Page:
At that point I had started a small gourmet foods company and wanted to give entrepreneurship a try. That lasted all of six months.

While looking for a job, I came across a teaching position at a local culinary school. Now, my mom taught for 28 years and my dad was a coach and a teacher. It’s in my blood, right? Nope. Refunds should again be offered.

That being said, things improved. Hours were better, I actually had retirement and benefits and most importantly, my boys (now three of them) knew my name.

A few years later, I was offered a job as the chef at a food broker. If you don’t know what that is, don’t worry, I didn’t either. It’s basically promoting products to restaurants and distributers – being a middleman, if you will.

It was during this time that I came in contact with SouthFresh. After a while, it was apparent this company was different from the rest. Quality product, approachable and, most importantly, I felt they honestly had the same attitude toward catfish I had developed when cooking food. They really cared that the customer received the best. Not only that, they also wanted to make sure the farmer was treated fairly for producing a great product.

I think I bothered them for about a year before convincing them to take a chance on me. I’m blessed they did. SouthFresh has been the best thing to happen in my career, without question. I know I can go out every day and have familylike support from my company and everyone in it while promoting and selling a product that is the best in the market.


Buffalo Catfish Nuggets

Servings: 2-4

1 pound U.S. farm-raised catfish nuggets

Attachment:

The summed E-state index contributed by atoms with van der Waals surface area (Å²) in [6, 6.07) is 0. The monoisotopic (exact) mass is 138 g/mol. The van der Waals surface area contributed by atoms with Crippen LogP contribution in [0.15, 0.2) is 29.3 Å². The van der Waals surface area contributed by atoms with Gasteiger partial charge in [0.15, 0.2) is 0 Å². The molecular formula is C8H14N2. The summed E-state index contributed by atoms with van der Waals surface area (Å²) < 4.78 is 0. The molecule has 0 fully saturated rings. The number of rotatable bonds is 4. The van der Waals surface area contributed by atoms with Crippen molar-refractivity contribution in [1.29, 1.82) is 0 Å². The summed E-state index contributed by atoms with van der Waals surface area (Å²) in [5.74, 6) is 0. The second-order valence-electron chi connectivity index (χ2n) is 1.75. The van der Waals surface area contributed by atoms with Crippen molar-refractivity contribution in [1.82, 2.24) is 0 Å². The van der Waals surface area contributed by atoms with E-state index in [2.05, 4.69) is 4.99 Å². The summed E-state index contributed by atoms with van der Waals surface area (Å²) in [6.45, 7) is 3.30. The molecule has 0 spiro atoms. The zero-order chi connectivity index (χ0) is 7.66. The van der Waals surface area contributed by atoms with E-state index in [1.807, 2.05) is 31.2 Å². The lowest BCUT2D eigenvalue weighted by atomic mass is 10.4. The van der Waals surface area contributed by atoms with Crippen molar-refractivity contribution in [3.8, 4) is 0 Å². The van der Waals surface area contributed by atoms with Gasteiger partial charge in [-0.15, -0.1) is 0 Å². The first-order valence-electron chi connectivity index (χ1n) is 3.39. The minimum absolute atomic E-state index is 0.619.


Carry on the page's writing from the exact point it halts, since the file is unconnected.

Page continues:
Oil, for frying
1 package fish fry (Louisiana, Zatarain’s, etc.)
4 ounces wing sauce (I like Texas Pete)
4 ounces ranch or blue cheese dressing
Carrots and celery, as desired

In a deep fryer or large saucepan, preheat oil to 350°. Thaw and rinse catfish nuggets well. In a medium bowl, pour fish fry mix. Dredge nuggets in mix, making sure to coat evenly and thoroughly. Place nuggets in hot oil, not overcrowding the container. Fry until golden and crisp, maybe a little longer than you normally would. Remove nuggets and drain well on rack or paper towel-lined plate. In a large bowl, pour wing sauce. Toss nuggets in sauce to coat evenly. Put in center of a plate and serve with carrots and celery. Dressing can be drizzled over the top or served on the side as a dipping sauce.


Servings: 2-4

1 lemon, zest and juice
4 ounces olive oil
1 ounce chopped garlic
Salt and pepper, to taste
¼ bunch parsley, chopped and divided
4 (approx. 4 ounces each) U.S. farm-raised catfish steaks

In a bowl, mix together lemon zest, olive oil, garlic, salt, pepper and half the parsley. Coat catfish thoroughly and place in a container. Refrigerate for a minimum of an hour. Remove catfish from refrigerator to temper. Preheat grill to medium-high heat. Grill for around 3-4 minutes per side or until a nice crust has formed and fish is cooked throughout. Remove from grill and place on plate. Squeeze lemon juice over catfish and sprinkle with remaining parsley.


BBQ Whole Catfish

Servings: 2-4